18th century Chinese export, China
Height: 27 cm, 10.6 inches
This blue and white porcelain vessel is delicately painted with naturalistic scenes of birds, flowers, insects and trees. An orange, black and crimson rooster is painted perching on a blossom tree on two panels. The rooster (gongji) is an ancient yang symbol associated with the sun chasing away the darkness and ignorance as the roster crows at daybreak. Its name gong, which in this context means male animal, was also the highest feudal rank, and ji ‘chicken’ is a pun for ji ‘auspicious’. Thus in Chinese art the bird is often associated with depictions of rank or official success.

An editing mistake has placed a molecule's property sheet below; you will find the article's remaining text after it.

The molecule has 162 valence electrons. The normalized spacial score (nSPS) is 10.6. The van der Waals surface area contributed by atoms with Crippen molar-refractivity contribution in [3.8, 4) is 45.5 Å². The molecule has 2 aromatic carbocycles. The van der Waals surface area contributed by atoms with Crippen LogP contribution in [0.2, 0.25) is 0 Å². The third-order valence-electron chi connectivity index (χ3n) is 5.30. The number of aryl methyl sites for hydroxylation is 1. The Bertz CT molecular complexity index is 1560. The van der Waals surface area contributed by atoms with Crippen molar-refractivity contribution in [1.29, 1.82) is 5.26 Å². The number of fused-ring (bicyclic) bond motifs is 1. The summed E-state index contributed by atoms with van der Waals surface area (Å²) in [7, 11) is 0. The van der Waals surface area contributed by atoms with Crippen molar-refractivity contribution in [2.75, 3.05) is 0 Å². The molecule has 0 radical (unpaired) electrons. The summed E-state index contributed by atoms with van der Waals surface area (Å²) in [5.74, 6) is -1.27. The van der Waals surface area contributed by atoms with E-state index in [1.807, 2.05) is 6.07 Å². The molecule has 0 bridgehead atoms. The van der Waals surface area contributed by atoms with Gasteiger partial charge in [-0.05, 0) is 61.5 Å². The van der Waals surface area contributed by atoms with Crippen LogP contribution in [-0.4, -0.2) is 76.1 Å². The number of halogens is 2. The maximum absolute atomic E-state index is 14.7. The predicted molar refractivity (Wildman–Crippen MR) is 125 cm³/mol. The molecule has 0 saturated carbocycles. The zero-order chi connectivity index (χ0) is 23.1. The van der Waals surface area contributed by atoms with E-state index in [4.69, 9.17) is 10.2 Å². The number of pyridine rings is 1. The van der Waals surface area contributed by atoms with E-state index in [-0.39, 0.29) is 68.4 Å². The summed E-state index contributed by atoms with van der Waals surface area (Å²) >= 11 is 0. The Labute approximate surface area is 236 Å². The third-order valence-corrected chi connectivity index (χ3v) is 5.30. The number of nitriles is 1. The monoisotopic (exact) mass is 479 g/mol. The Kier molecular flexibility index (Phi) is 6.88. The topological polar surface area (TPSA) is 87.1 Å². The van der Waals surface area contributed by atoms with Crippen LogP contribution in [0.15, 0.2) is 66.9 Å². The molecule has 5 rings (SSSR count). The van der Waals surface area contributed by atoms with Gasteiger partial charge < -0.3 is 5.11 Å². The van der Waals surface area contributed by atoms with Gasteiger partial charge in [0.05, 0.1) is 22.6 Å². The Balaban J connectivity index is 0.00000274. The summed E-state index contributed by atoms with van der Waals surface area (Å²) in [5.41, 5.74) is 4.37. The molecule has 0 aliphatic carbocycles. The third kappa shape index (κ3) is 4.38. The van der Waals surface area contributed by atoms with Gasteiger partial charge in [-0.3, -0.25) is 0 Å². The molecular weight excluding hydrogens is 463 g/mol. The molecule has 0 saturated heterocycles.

The background is painted in blue and white with scrolling flowers. The hexagonal shape of the body is replicated by the same shape of the spout. The neck, which rises to a flaring hexagonal mouth, is painted with cicadas, often used depict rebirth or immortality in early Chinese art.
Chinese Ceramics in the Topkapi Saray Museum Istanbul, a completed collection, Part II Yuand and Ming Dnasty Porcelains, by Regina Krahl and John Ayers.